UPDATE: Australian Red Bull Racing driver Daniel Ricciardo has been disqualified following his second-place finish in the opening round of this year's Formula 1 Grand Prix in Melbourne.
In an astonishing error by his Red Bull team, Ricciardo has been found to have breached Article 5.1.4 of the FIA's 2014 Technical Regulations that state: "fuel mass flow must not exceed 100kg per hour". (Note: a peak flow reading, not an averaged rate.)
Remarkably, at half-race distance Ricciardo was instructed by the team that he no longer needed to conserve fuel and could press Rosberg, who was then just five seconds in front.
History has however now been snatched away from Ricciardo - so nearly the first Australian driver to take a podium in an Australian Grand Prix.
Unfortunately, the FIA said in a statement that the Renault power unit in Ricciardo's Red Bull car "consistently" exceeded the allowed flow limit during the race.
Under the new rules, the cars are loaded up with just 100kg of fuel for the race. And, ominously, race director Charlie Whiting declared on Thursday that the FIA had a zero tolerance policy on the fuel use issue.
Although clearly on shakey ground, Red Bull is to appeal the decision.
On whether it has a basis for appeal, or not, would appear to rest on the operation of the fuel flow sensor and some difficulties the FIA had earlier experienced in monitoring the fuel flow rate limit on cars.
The issue would appear to turn on changes to the fuel flow sensor frequency. Ricciardo's car had been changed prior to the race in compliance with the directive, but, according to reports, the same changes were not made to Seb Vettel's RB10.
Adding to a cloud of confusion over the issue is that race director Charlie Whiting said prior to the race, “Due to time constraints before the qualifying session the FIA data versions will not be changed ()... the revised monitoring will be processed by the FIA offcar.”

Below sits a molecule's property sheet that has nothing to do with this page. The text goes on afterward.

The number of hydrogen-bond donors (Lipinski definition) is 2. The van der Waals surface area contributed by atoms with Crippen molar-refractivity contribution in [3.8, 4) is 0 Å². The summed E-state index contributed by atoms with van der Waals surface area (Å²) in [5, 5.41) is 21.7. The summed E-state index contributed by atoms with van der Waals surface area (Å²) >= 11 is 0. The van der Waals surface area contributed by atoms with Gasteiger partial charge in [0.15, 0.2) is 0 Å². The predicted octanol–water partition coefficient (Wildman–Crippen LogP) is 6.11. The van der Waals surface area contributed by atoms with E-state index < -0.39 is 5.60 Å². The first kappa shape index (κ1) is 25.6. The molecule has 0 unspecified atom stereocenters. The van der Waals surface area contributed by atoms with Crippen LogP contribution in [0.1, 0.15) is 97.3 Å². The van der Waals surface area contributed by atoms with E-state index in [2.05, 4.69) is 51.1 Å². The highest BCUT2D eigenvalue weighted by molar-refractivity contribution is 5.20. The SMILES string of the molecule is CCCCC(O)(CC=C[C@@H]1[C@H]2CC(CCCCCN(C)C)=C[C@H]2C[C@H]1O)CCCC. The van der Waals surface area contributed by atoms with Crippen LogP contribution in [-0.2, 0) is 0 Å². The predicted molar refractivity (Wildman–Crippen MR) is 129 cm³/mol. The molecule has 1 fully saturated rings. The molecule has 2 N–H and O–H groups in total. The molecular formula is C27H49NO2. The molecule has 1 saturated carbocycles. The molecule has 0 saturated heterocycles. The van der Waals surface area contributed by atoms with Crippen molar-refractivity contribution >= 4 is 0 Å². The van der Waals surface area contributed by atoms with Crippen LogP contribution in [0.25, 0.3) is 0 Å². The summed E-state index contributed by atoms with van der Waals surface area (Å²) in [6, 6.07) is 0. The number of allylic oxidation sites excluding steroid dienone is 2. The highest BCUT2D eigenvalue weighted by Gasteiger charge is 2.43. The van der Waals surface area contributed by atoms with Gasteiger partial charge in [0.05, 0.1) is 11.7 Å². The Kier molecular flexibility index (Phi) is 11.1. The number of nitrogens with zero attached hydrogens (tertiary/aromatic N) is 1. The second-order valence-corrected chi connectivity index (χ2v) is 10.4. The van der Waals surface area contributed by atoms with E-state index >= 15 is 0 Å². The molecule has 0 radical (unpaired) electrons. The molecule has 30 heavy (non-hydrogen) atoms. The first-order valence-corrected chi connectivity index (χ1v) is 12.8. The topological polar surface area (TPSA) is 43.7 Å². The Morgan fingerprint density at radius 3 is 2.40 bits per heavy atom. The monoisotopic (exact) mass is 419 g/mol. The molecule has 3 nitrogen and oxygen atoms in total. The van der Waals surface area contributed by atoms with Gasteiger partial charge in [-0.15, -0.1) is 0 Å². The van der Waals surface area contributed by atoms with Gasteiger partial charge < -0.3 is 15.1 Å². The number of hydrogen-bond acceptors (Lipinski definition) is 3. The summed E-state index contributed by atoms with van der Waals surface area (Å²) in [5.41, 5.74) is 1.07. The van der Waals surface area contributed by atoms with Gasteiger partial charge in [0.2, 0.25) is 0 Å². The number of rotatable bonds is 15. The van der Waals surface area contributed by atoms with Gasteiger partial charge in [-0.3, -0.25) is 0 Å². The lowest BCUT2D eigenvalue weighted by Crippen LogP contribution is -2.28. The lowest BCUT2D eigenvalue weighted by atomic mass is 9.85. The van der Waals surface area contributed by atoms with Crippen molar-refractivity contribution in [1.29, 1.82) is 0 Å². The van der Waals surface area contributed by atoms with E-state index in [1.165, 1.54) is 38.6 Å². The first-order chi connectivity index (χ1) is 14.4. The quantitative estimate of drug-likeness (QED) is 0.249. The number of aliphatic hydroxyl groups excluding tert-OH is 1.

The technical regulations state that a team is to be advised if FIA telemetry detects greater than the allowed fuel use. The Red Bull team had in fact been contacted during the race and advised that the fuel flow rate of Ricciardo's car was in breach.
(This is to give the team the opportunity to correct the matter - to reduce fuel flow to within the limit.)
Curiously, the Red Bull team chose to run its own fuel flow model which was at odds with the information provided by the FIA technical representative, and, unfortunately, also at odds with the rules.
Does Red Bull need another year defending its actions in the attention it gives 'the other driver', whoever happens to be in the seat other than Sebastian Vettel's?
That's a question that will now linger uncomfortably with many Australian F1 fans.
The Steward's Statement follows below:
1) The Technical Delegate reported to the Stewards that Car 3 exceeded the required fuel mass flow of 100kg/h. (Article 5.1.4 of the Formula One Technical Regulations)
2) This parameter is outside of the control of the driver, Daniel Ricciardo.
3) The fuel flow is measured using the fuel flow sensor (Art. 5.10.3 & 5.10.4 of the Technical Regulations) which is homologated by the FIA and owned and operated by the team.
4) The stewards considered the history of the fitted fuel flow sensor, as described by the team and the Technical Delegate’s representative who administers the program. Their description of the history of the sensor matches.